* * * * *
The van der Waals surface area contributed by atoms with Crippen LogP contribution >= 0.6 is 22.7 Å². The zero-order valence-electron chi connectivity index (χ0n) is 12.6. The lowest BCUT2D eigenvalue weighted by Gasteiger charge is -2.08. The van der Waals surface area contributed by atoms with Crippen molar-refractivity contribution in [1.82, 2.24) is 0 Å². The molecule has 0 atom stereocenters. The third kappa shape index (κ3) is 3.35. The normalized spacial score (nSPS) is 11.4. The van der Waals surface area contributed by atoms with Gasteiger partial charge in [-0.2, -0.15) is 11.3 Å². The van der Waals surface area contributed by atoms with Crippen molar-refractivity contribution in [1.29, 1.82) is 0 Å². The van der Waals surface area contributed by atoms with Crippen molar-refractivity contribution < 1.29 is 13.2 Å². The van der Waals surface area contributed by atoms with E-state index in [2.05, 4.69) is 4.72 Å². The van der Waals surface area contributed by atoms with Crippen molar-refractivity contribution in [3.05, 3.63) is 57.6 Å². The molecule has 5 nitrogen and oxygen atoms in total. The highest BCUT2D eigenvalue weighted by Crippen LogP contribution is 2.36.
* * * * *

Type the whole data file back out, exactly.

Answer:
The van der Waals surface area contributed by atoms with Crippen LogP contribution >= 0.6 is 22.7 Å². The zero-order valence-electron chi connectivity index (χ0n) is 12.6. The lowest BCUT2D eigenvalue weighted by Gasteiger charge is -2.08. The van der Waals surface area contributed by atoms with Crippen molar-refractivity contribution in [1.82, 2.24) is 0 Å². The molecule has 0 atom stereocenters. The third kappa shape index (κ3) is 3.35. The normalized spacial score (nSPS) is 11.4. The van der Waals surface area contributed by atoms with Gasteiger partial charge in [-0.2, -0.15) is 11.3 Å². The van der Waals surface area contributed by atoms with Crippen molar-refractivity contribution in [1.29, 1.82) is 0 Å². The van der Waals surface area contributed by atoms with Crippen molar-refractivity contribution < 1.29 is 13.2 Å². The van der Waals surface area contributed by atoms with E-state index in [2.05, 4.69) is 4.72 Å². The van der Waals surface area contributed by atoms with Crippen molar-refractivity contribution in [3.05, 3.63) is 57.6 Å². The molecule has 5 nitrogen and oxygen atoms in total. The highest BCUT2D eigenvalue weighted by Crippen LogP contribution is 2.36.